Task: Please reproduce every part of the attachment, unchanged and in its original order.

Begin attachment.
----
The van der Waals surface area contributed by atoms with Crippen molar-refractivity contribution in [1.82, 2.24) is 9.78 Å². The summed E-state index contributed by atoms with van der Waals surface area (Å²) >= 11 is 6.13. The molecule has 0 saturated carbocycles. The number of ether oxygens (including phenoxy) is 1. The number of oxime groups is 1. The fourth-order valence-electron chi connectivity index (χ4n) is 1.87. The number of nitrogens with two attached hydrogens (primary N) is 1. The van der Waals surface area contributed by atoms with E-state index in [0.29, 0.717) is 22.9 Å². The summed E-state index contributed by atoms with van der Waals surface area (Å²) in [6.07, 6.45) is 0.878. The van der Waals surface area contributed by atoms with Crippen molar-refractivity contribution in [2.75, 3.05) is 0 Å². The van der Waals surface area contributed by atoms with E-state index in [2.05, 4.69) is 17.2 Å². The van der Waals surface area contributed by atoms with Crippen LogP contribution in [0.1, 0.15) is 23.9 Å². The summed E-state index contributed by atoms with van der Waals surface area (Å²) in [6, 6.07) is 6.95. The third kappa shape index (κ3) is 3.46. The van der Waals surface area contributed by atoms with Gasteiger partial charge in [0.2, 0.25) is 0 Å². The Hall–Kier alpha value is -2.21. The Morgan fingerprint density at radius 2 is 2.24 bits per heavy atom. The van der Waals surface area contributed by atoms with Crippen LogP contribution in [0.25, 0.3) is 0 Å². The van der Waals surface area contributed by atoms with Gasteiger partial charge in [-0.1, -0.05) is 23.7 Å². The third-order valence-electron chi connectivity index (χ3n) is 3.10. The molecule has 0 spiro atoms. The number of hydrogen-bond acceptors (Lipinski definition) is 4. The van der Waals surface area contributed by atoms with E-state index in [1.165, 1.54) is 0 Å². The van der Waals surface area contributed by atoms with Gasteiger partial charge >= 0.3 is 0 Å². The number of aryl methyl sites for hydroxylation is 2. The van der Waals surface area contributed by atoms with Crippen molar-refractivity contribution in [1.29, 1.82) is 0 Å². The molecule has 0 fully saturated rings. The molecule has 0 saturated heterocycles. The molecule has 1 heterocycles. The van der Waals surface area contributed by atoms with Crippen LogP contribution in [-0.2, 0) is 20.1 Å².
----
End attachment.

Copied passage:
The van der Waals surface area contributed by atoms with Crippen molar-refractivity contribution in [1.82, 2.24) is 9.78 Å². The summed E-state index contributed by atoms with van der Waals surface area (Å²) >= 11 is 6.13. The molecule has 0 saturated carbocycles. The number of ether oxygens (including phenoxy) is 1. The number of oxime groups is 1. The fourth-order valence-electron chi connectivity index (χ4n) is 1.87. The number of nitrogens with two attached hydrogens (primary N) is 1. The van der Waals surface area contributed by atoms with E-state index in [0.29, 0.717) is 22.9 Å². The summed E-state index contributed by atoms with van der Waals surface area (Å²) in [6.07, 6.45) is 0.878. The van der Waals surface area contributed by atoms with Crippen molar-refractivity contribution in [2.75, 3.05) is 0 Å². The van der Waals surface area contributed by atoms with E-state index in [2.05, 4.69) is 17.2 Å². The van der Waals surface area contributed by atoms with Crippen LogP contribution in [0.1, 0.15) is 23.9 Å². The summed E-state index contributed by atoms with van der Waals surface area (Å²) in [6, 6.07) is 6.95. The third kappa shape index (κ3) is 3.46. The van der Waals surface area contributed by atoms with Gasteiger partial charge in [0.2, 0.25) is 0 Å². The Hall–Kier alpha value is -2.21. The Morgan fingerprint density at radius 2 is 2.24 bits per heavy atom. The van der Waals surface area contributed by atoms with Crippen LogP contribution in [0.25, 0.3) is 0 Å². The van der Waals surface area contributed by atoms with Gasteiger partial charge in [-0.1, -0.05) is 23.7 Å². The third-order valence-electron chi connectivity index (χ3n) is 3.10. The molecule has 0 spiro atoms. The number of hydrogen-bond acceptors (Lipinski definition) is 4. The van der Waals surface area contributed by atoms with E-state index in [1.165, 1.54) is 0 Å². The van der Waals surface area contributed by atoms with Gasteiger partial charge >= 0.3 is 0 Å². The number of aryl methyl sites for hydroxylation is 2. The van der Waals surface area contributed by atoms with Crippen molar-refractivity contribution in [1.29, 1.82) is 0 Å². The molecule has 0 fully saturated rings. The molecule has 0 saturated heterocycles. The molecule has 1 heterocycles. The van der Waals surface area contributed by atoms with Crippen LogP contribution in [-0.2, 0) is 20.1 Å².